Go Set a Watchman

by: Harper Lee

Part II

Jean Louise strips off her overalls and gets ready to duck in to the fishpool to be “baptized.” Dill runs into the house and re-emerges in a bed sheet, pretending to be the Holy Ghost. Jem holds Jean Louise under the water. Suddenly, Miss Rachel appears and starts to whip Dill for ruining her bed sheets.

Jem and Jean Louise turn to return home, but when they do, Atticus is standing in the driveway next to Reverend Moorehead and the preacher’s wife. Too late, Jean Louise realizes she’s stark naked. At home, Calpurnia roughly scrubs Jean Louise, scolds her, and shoves her into a dress. Reverend Moorehead and his wife are having dinner at the Finch household. When Reverend Moorehead says grace, he asks the Lord to forgive Jem and Jean Louise because they are motherless children. Atticus goes red in the face and leaves the table abruptly. Jean Louise asks Calpurnia if he’s crying, and Calpurnia announces to the whole table that he’s laughing.

Jean Louise’s flashback ends, and she is back in the car driving with Henry. They arrive at Finch’s Landing. Her old family homestead is now a hunting club. Atticus’s grandfather had bought the house, and Atticus and Alexandra had been born there. Atticus and his siblings all moved into town, and the land got sold off piece by piece. After Jean Louise’s grandmother died, the house stood empty until men from Mobile bought it and turned it into the club.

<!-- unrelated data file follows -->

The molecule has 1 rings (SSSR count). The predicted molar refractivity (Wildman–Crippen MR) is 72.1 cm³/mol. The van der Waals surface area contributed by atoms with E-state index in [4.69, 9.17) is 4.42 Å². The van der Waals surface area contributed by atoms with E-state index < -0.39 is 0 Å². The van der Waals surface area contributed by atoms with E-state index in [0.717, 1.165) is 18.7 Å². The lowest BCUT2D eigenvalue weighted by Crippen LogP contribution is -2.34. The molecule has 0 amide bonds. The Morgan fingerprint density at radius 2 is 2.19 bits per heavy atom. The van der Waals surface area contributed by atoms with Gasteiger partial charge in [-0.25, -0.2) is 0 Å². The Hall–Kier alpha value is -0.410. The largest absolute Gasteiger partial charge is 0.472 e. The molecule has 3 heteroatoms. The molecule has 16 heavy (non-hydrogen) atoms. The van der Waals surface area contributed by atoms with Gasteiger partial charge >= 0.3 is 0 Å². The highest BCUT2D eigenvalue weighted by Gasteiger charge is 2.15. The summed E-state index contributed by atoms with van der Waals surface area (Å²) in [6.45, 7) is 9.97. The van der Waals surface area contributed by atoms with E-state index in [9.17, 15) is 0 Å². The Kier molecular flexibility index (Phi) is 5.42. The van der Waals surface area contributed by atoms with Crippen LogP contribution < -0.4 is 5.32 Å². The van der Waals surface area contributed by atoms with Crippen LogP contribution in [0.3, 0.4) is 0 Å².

Jean Louise and Henry race down the steep steps to the docks at the river. Jean Louise describes her conflicted feelings about living in New York versus living in Maycomb, and Henry tells her that at some point, she’ll have to choose. Henry says that he’s thinking about running for the Maycomb County legislature. Jean Louise and Henry kiss, but she doesn’t agree to marry him. Instead, she pushes him into the river, and he pulls her in with him.

When Jean Louise and Henry are driving back to Maycomb, a carload of black people drives by them at high speed. Henry says that black people have enough money to buy cars, but they don’t have driver’s licenses and insurance. Henry drives Jean Louise home, and she falls asleep reading about the Punic War.

ANALYSIS

Try as Maycomb County might to resist change, the South is going through transitions that are not without growing pains. When Jean Louise bumps her head as she’s getting into Henry’s car, she’s not just being a klutz. Bumping her head on the car symbolically means that she doesn’t fit into the Maycomb world anymore. She also doesn’t fit effortlessly into Henry’s life. Although she and Henry are compatible and enjoy spending time together, Henry does want a certain kind of wife and family to support his respectable, middle-class career, and Jean Louise has grown up to become an independent woman.